Sól (sun) Sól (Old Norse "Sun") or Sunna (Old High German, and existing as an Old Norse and Icelandic synonym: see Wiktionary sunna, "Sun") is the Sun personified in Germanic mythology. One of the two Old High German Merseburg Incantations, written in the 9th or 10th century CE, attests that Sunna is the sister of Sinthgunt. In Norse mythology, Sól is attested in the Poetic Edda, compiled in the 13th century from earlier traditional sources, and the Prose Edda, written in the 13th century by Snorri Sturluson. In both the Poetic Edda and the Prose Edda she is described as the sister of the personified moon, Máni, is the daughter of Mundilfari, is at times referred to as Álfröðull, and is foretold to be killed by a monstrous wolf during the events of Ragnarök, though beforehand she will have given birth to a daughter who continues her mother's course through the heavens. "Wodan Heals Balder's Horse" (1905) by Emil Doepler.
Iliad The Iliad (sometimes referred to as the Song of Ilion or Song of Ilium) is an ancient Greek epic poem in dactylic hexameter, traditionally attributed to Homer. Set during the Trojan War, the ten-year siege of the city of Troy (Ilium) by a coalition of Greek states, it tells of the battles and events during the weeks of a quarrel between King Agamemnon and the warrior Achilles. Although the story covers only a few weeks in the final year of the war, the Iliad mentions or alludes to many of the Greek legends about the siege; the earlier events, such as the gathering of warriors for the siege, the cause of the war, and related concerns tend to appear near the beginning. Then the epic narrative takes up events prophesied for the future, such as Achilles' looming death and the sack of Troy, prefigured and alluded to more and more vividly, so that when it reaches an end, the poem has told a more or less complete tale of the Trojan War. Synopsis The first verses of the Iliad Achaeans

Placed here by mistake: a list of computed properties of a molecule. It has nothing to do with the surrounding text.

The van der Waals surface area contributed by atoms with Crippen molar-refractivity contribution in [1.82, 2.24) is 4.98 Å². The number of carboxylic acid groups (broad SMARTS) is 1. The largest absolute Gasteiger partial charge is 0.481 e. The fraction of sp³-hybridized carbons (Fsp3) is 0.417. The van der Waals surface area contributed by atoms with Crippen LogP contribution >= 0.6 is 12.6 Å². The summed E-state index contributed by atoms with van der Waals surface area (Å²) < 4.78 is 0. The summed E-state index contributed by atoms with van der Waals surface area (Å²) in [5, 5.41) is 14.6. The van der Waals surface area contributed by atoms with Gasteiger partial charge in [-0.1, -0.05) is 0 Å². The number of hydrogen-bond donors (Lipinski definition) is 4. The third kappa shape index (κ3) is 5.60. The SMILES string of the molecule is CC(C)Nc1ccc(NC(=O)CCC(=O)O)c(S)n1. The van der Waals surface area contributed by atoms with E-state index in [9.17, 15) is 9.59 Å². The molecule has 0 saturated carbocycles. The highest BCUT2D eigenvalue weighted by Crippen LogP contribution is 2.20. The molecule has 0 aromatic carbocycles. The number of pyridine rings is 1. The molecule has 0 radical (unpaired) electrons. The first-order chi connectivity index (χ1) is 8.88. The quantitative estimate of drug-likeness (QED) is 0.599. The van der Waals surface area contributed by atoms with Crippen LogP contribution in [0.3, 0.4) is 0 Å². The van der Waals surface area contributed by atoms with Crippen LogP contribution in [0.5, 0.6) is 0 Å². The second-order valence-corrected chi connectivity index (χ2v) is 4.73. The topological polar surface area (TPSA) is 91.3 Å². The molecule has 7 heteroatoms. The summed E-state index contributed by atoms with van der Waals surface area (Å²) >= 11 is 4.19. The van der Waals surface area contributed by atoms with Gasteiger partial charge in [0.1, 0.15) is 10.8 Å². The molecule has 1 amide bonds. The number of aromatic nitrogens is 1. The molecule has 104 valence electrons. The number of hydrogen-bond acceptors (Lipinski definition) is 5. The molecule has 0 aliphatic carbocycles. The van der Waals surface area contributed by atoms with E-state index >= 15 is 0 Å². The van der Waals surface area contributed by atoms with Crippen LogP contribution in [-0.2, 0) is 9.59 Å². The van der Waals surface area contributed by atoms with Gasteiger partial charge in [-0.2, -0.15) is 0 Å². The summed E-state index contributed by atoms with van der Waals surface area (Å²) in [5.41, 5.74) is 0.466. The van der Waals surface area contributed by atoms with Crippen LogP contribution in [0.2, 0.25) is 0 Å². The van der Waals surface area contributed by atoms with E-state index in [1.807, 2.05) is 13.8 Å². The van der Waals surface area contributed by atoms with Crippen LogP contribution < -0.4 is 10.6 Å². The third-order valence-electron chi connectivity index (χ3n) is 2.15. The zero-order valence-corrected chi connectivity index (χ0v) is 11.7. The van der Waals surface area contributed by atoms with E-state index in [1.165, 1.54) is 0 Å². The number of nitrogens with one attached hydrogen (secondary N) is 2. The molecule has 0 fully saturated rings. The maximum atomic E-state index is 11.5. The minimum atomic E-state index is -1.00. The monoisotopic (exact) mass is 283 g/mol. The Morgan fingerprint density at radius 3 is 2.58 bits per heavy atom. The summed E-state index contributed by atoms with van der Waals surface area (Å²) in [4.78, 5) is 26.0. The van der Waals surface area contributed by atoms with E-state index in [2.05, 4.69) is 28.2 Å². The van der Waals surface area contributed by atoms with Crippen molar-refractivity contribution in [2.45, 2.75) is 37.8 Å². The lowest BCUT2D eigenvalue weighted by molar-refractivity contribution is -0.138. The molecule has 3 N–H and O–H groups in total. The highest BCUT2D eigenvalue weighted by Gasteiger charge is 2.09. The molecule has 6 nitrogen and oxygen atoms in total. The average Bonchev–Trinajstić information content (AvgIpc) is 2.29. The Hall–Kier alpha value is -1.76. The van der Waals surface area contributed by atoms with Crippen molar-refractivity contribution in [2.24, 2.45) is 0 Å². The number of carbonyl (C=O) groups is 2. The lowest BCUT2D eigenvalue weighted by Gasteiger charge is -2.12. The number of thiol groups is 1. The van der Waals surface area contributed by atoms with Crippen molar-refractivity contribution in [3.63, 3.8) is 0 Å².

Taranis Gundestrup cauldron, created between 200 BC and 300 AD, is thought to have a depiction of Taranis on the inner wall of cauldron on tile C The name as recorded by Lucan is unattested epigraphically, but variants of the name include the forms Tanarus, Taranucno-, Taranuo-, and Taraino-. The name is continued in Irish as Tuireann, and is likely connected with those of Germanic (Norse Thor, Anglo-Saxon Þunor, German Donar) and Sami (Horagalles) gods of thunder. Taranis is likely associated with the Gallic Ambisagrus (likely from Proto-Celtic *ambi-sagros = "about-strength"), and in the interpretatio romana with Jupiter. Etymology Taranis, as a personification of thunder, is often identified with similar deities found in other Indo-European pantheons. Association with the wheel Votive wheels called Rouelles, thought to correspond to the cult of Taranis. See also  Jump up ^ M. References External links